Fifth Sunday after Pentecost
Prayer of the Day: O Lord God, we bring before you the cries of a sorrowing world. In your mercy set us free from the chains that bind us, and defend us from everything that is evil, through Jesus Christ, our Savior and Lord.
Last Sunday a man gunned down forty-nine people at a gay nightclub in Orlando, the deadliest mass shooting in the United States to date. In December of 2015 fourteen people were killed and twenty-two seriously wounded in San Bernardino, California while attending a holiday party. In December of 2012 a twenty year old man fatally shot twenty children between the ages of six and seven, as well as six adult staff members at Sandy Hook Elementary School in Connecticut. In July of 2012, a young man opened fire on spectators in a crowded movie theater in Aurora, Colorado, killing twelve people and wounding seventy others. The shooters all had different motives. The Orlando killer evidently committed his crime as an act of solidarity with ISIS. The San Bernardino massacre was similarly motivated. The Aurora shooter seems to have been plagued with severe mental illness. We will probably never know what motivated the Sandy Hook murders. But all these crimes have at least one common denominator: the AR 15 semi-automatic rifle-America’s gun of choice.
The AR 15 was first produced for the United States military in 1959. In 1963 the gun industry began marketing this weapon to civilians as a “semi-automatic.” The gun industry objects vehemently to use of the term “assault rifle” in describing this civilian version of the gun. Yet by whatever name one calls it, the AR 15 is designed specifically to kill as many people as possible as quickly as possible. While it may be true that “guns don’t kill people, people kill people,” there is no doubt that a person with an A 15 can kill a lot more people than a person with a pitch fork.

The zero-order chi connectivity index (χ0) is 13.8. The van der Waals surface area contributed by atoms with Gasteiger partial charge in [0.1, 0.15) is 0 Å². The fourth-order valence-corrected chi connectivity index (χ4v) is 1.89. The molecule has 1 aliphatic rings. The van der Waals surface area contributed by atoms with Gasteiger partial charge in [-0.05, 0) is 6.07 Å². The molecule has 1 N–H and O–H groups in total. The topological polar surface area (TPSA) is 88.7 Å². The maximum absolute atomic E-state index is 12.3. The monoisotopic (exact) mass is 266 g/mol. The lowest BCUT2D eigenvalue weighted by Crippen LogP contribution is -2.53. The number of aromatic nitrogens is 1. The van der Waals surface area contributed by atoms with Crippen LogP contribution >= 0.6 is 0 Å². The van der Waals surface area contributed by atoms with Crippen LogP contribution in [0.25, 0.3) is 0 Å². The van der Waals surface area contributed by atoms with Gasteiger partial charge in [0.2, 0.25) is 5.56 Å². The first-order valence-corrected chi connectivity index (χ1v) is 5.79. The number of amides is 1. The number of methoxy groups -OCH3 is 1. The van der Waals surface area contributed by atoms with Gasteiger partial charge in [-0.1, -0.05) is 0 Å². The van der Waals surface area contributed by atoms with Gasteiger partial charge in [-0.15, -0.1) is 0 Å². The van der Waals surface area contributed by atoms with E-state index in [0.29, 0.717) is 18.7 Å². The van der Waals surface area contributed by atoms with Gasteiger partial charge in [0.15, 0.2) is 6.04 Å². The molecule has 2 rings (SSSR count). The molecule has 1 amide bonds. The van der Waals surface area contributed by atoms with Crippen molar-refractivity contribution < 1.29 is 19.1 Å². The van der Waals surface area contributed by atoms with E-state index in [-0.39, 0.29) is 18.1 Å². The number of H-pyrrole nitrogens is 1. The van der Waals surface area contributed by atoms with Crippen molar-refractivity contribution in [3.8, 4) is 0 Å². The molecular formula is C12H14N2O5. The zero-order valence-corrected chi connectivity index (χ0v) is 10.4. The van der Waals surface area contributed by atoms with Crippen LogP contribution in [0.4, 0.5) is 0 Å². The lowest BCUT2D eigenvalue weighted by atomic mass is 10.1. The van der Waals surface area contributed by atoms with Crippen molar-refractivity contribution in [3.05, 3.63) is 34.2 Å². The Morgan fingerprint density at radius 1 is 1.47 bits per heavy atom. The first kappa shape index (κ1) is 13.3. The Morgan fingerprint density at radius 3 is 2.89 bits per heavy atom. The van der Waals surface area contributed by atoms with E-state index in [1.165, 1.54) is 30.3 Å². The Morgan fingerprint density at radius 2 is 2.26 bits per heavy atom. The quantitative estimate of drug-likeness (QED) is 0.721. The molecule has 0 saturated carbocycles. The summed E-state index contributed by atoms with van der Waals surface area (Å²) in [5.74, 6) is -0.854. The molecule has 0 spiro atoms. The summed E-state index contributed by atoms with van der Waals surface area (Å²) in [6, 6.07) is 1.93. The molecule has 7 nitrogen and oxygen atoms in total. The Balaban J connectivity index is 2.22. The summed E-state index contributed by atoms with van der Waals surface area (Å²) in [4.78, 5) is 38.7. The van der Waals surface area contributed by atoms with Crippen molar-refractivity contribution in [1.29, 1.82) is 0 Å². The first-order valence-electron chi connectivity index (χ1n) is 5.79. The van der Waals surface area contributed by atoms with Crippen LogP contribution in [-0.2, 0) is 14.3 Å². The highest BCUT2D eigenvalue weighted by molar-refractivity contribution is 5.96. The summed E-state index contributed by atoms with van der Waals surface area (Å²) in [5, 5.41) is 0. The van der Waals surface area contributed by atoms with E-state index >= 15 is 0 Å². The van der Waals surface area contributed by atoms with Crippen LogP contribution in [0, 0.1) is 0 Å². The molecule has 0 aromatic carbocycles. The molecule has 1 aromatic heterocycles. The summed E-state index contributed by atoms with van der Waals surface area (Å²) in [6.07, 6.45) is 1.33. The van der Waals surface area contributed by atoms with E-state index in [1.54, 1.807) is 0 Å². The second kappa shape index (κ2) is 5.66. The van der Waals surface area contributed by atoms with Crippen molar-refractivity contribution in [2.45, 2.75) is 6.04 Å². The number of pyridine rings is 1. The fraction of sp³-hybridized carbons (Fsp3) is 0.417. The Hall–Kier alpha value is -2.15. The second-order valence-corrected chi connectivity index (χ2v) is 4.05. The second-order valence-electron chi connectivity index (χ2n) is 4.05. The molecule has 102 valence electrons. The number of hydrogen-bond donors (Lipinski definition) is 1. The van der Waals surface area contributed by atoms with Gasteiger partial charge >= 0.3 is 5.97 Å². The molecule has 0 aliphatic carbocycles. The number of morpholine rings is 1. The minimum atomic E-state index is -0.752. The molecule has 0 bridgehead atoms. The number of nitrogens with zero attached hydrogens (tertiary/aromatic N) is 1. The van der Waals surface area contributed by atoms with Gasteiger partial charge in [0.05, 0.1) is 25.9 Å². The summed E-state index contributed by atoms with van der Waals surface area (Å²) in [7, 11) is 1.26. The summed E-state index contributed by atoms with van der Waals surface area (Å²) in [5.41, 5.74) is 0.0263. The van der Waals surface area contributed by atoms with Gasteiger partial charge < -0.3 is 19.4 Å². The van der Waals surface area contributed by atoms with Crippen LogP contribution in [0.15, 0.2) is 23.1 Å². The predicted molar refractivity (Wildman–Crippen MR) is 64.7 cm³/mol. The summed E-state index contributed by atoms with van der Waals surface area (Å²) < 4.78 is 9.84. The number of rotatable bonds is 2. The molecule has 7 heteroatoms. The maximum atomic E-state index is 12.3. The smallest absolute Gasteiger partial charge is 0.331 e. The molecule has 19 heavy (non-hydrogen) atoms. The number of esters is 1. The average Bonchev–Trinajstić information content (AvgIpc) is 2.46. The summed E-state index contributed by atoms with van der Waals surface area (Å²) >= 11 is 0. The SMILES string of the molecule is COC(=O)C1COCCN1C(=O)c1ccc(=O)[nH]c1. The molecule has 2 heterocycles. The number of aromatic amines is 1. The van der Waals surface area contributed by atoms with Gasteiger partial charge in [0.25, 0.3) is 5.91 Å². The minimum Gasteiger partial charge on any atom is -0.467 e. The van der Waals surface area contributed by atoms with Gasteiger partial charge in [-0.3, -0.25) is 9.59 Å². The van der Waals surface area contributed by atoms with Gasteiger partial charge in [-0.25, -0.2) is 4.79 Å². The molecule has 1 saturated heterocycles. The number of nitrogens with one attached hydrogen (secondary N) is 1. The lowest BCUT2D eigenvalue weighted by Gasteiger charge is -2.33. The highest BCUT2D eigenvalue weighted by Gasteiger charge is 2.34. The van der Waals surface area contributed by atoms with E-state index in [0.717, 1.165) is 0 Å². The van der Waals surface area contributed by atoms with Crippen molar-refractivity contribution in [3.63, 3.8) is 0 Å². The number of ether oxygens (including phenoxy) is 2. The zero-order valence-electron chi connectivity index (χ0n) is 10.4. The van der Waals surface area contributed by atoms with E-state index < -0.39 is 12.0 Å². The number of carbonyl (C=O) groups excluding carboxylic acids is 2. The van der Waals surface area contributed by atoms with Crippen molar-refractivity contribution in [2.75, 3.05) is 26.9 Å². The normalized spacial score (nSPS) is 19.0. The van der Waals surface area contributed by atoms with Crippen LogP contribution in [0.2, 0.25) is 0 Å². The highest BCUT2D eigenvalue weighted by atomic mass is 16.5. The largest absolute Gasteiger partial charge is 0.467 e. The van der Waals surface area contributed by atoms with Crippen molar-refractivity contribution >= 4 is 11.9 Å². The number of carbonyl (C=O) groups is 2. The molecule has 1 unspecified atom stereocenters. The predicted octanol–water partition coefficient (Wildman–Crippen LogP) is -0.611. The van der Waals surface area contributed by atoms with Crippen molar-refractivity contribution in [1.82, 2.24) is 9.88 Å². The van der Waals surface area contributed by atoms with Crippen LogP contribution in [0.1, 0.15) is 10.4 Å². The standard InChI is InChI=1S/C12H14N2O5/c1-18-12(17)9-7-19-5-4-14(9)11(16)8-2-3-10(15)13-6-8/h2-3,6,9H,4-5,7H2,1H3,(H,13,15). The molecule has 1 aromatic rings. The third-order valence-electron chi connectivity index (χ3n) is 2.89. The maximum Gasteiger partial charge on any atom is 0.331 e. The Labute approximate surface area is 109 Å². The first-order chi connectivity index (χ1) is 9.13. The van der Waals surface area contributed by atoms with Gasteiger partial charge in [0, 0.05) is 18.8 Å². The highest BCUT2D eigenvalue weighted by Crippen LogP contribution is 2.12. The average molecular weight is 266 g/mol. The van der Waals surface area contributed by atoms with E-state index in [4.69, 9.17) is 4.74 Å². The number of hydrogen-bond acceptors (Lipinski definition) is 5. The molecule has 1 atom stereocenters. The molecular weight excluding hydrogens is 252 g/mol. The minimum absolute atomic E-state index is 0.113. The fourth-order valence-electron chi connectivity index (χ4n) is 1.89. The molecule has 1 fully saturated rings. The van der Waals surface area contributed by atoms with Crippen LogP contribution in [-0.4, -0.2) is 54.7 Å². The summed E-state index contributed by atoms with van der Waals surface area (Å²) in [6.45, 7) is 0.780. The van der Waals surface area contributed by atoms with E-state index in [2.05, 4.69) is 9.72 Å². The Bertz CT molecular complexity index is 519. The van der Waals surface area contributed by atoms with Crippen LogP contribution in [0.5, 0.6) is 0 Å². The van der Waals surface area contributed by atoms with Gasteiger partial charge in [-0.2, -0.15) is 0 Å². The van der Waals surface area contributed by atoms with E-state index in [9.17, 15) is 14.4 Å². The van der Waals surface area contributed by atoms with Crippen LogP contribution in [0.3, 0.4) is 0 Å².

To all of you gun enthusiasts out there, relax. I am not about to launch into an impassioned plea for gun control. It’s too late for that. The market for AR 15 semi-automatic rifles is already saturated with an estimated nine million such guns floating around in circulation. Because gun registration laws vary from state to state, there is no reliable way of knowing who has these weapons, where they are or who might be able to get their hands on them. The horses are out of the barn and closing the door at this point would be, at best, a symbolic gesture.
Of course, symbolic action is better than no action. I am not adverse to gun control legislation in principle. Nonetheless, I don’t believe that any legislation can cure the American fire arm fixation. Through generations of media entertainment from Bonanza to the current remake of Hawaii Five O, we have been brainwashed with the notion that conflicts between good and evil always come down to a good guy with a gun vanquishing a bad guy with a gun. That ideology was given precise articulation by NRA Executive Vice President Wayne LaPierre. Underlying his cynical philosophy is the conviction that nothing short of violence can check evil and that, in order for good to triumph over evil, it must necessarily act more violently than evil.